We need more Black-on-Black unions between conscious and responsible people who can raise conscious babies.
Starting in the home, encourage excellence in education...K-12 and college. Continue conscious raising academics included with math, sciences and business.
Community should demand services that support us.
Stop giving ALL your money to the minister and start investing in the Black community where it's needed.
Own more businesses that can compete on a global level and not just selling afrocentric products.
Fire Black folk in the public arena that don't support or represent our interests.
Attend school meetings, city council meetings, all types of public meetings to gain knowledge and have a voice.
Collectively purchase housing and maintain as rentals or sell to build an economic base
Take better care of our mental and physical health.
Just a few suggestions...
Those aren't suggestions, more like truths.....Dr. NNQueen.
You could not have said that any better, NNQueen. I think it may take a couple of generations, which is how change usually takes place, to notice any results. The time is now, and it begins with raising conscious, strong-willed 'warriors'.
NNQueen" To survive you have to have economic power."
This is where pooling our resources becomes mandatory, buy Black, support black.
Also, we need to stop opening the doors of Black organizations to other ethnic groups. More than likely they will flood us out, while taking advantage of the 'diversity' these support systems have to offer.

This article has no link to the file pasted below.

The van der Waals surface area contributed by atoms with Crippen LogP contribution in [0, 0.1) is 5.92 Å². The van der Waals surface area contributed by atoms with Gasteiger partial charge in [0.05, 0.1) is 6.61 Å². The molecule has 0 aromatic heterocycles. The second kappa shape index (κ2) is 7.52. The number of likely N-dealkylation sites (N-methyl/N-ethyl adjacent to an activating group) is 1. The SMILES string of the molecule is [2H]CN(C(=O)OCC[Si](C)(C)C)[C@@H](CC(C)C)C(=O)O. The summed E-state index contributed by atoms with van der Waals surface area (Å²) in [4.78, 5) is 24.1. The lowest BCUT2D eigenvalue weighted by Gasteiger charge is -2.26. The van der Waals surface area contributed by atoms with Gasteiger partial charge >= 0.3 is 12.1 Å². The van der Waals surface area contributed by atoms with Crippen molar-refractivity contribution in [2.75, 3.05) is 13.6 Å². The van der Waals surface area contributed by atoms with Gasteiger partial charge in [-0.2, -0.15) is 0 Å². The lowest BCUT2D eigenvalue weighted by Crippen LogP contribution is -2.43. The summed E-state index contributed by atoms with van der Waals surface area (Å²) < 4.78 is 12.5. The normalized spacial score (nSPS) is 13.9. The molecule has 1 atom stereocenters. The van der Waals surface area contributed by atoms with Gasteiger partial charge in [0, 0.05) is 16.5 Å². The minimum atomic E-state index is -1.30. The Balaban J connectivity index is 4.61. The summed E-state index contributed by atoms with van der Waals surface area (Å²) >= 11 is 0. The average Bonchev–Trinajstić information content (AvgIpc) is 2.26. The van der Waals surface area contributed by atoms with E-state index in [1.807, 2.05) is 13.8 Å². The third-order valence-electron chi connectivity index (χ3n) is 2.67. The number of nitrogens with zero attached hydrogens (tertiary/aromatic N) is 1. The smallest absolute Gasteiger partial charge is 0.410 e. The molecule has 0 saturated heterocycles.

Now this is a controversial solution to reverse this trend.
IMO, if thousands of Black male youth could be taken each year to live for a couple of years of their developing years in an African country (not South Africa), I’m convinced we would see an instant, almost magical change in them. Inside one generation or so, I believe we could end this “plight.” These boys would have to LIVE there among the people, not just visit.
From my standpoint, nothing else is going to make a dent. Even the best we can do here is piecemeal and is like putting a band aid on a hemorrhaging wound.
There are a few Black organizations that are already trying to do this, but our community, as usual, will not finance/support them.
As someone who has visited Nigeria several times and lived there for about a year, I’ll say it’s risky, because it is a developing country, but if I had male children, I wouldn’t hesitate, despite all the risks.
Sorry to be pessimistic about this, but without the realness of Africa in their lives, I don’t see much hope for most young Black males here.
Excellent article brother Pan. I had actually posted this link a few days ago in another thread but I think it warrants it own discussion.
I think one answer is in the black church. It is the only institution of any significant economic clout in our community controlled by grass-roots, and should it begin to deal seriously with using that economic power to start manufacturing, technology, and services businesses......
The issue of course is how to present the case in a persuasive enough manner to set knock any divergent agenda's they may have to a lower priority.
Articles like this one which publicize current trends should be broadcast and followed up with hard-hitting forecasts of how our communities will look in 10-15-20 years if these trends continue.